Lignomat Enables Company to Monitor Lumber Drying
KEALAKEKUA, Hawaii — Great ideas are as much a part of the Aloha State as gorgeous vistas. Consider the way the Hokukano Ranch adds value to wood reclaimed from slash piles and windfall.
Many of the slash piles are three or four decades old, but Hokukano Ranch processes these salvaged logs, 2 inches to 36 inches in diameter, into kiln-dried lumber and finished components for furniture, cabinets and flooring.
Hokukano Ranch, which spans 23,000 acres, is part of a larger, multi-state enterprise owned by Island Land Management. It is located on the island of Hawaii.
Hokukano Ranch occupies land with a history of lumber and sugar cane production. Most of the wood in slash piles is Acacia koa, which has the common name koa. Windfall consists largely of the endemic species ohia (Metrosideros polymorpha, in the myrtle family). Sandalwood, eucalyptus, sugi pine (Japanese cedar) are represented, too.
There is enough wood in slash piles and from windfall to keep the company busy for eight or nine years without cutting standing timber, estimated Clark Allred, wood products manager for Hokukano Ranch.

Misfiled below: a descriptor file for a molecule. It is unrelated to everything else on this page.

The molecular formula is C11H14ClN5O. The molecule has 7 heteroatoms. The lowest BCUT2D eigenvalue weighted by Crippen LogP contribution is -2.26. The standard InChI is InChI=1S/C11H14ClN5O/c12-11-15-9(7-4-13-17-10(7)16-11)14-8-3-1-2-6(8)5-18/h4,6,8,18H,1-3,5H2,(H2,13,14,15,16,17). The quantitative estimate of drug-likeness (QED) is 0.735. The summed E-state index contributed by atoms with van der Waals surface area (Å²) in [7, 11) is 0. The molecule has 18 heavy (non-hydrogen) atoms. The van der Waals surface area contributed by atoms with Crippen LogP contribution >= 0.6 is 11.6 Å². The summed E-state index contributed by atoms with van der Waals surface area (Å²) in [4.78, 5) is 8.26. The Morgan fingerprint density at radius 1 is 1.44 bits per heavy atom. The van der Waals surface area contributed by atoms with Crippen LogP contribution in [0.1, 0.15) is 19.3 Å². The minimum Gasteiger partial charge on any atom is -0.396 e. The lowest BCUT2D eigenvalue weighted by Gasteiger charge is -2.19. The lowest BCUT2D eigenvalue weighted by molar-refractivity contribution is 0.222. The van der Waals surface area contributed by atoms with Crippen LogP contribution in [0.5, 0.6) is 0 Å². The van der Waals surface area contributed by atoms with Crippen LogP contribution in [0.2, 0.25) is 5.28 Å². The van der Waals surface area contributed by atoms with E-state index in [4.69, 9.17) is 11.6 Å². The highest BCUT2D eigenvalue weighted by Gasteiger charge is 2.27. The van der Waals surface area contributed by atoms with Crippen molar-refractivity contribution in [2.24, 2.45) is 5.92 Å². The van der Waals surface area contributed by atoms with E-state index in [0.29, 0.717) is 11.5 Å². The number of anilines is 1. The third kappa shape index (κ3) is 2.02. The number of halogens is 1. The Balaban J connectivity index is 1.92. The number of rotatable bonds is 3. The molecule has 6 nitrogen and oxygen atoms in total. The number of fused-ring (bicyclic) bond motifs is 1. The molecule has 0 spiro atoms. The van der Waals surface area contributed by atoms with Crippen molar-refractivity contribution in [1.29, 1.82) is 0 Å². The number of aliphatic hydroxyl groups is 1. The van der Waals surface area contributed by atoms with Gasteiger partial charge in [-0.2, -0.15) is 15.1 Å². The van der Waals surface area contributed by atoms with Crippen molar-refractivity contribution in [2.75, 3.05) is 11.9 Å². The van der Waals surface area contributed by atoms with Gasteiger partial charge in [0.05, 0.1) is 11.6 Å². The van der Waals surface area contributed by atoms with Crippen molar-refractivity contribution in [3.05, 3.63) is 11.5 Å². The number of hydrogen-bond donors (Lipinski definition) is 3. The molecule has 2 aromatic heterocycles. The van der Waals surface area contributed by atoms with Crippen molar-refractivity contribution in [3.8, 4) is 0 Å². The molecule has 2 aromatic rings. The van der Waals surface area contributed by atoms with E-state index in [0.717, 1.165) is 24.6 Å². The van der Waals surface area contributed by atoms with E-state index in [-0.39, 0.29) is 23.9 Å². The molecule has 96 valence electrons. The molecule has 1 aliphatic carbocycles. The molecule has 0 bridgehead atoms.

Wood reclamation started 18 months ago. After the koa piles are reclaimed for lumber and flooring, the acreage will be reforested. Ohia, one of the world’s hardest woods, is processed into lumber for cabinets and material for decorative posts. Its branches are used for rustic chairs and tables.
Currently, the market for Hokukano Ranch wood products is Hawaii, but that is expected to change. Expanding to other markets will depend on the company’s ability to supply dry lumber.
Hokukano Ranch designed its own dry kiln — a solar kiln. “It will dry up to 15,000 board feet in a month,” said Clark. The kiln has seven bays, each with a capacity of about 2,000 board feet. The kiln has an auxiliary fan and a household dehumidifier for use under challenging dew point conditions.
Drying schedules vary from bay to bay with species. Koa and ohia generally are dried to 8% moisture content; for flooring material the target is 9%-10%.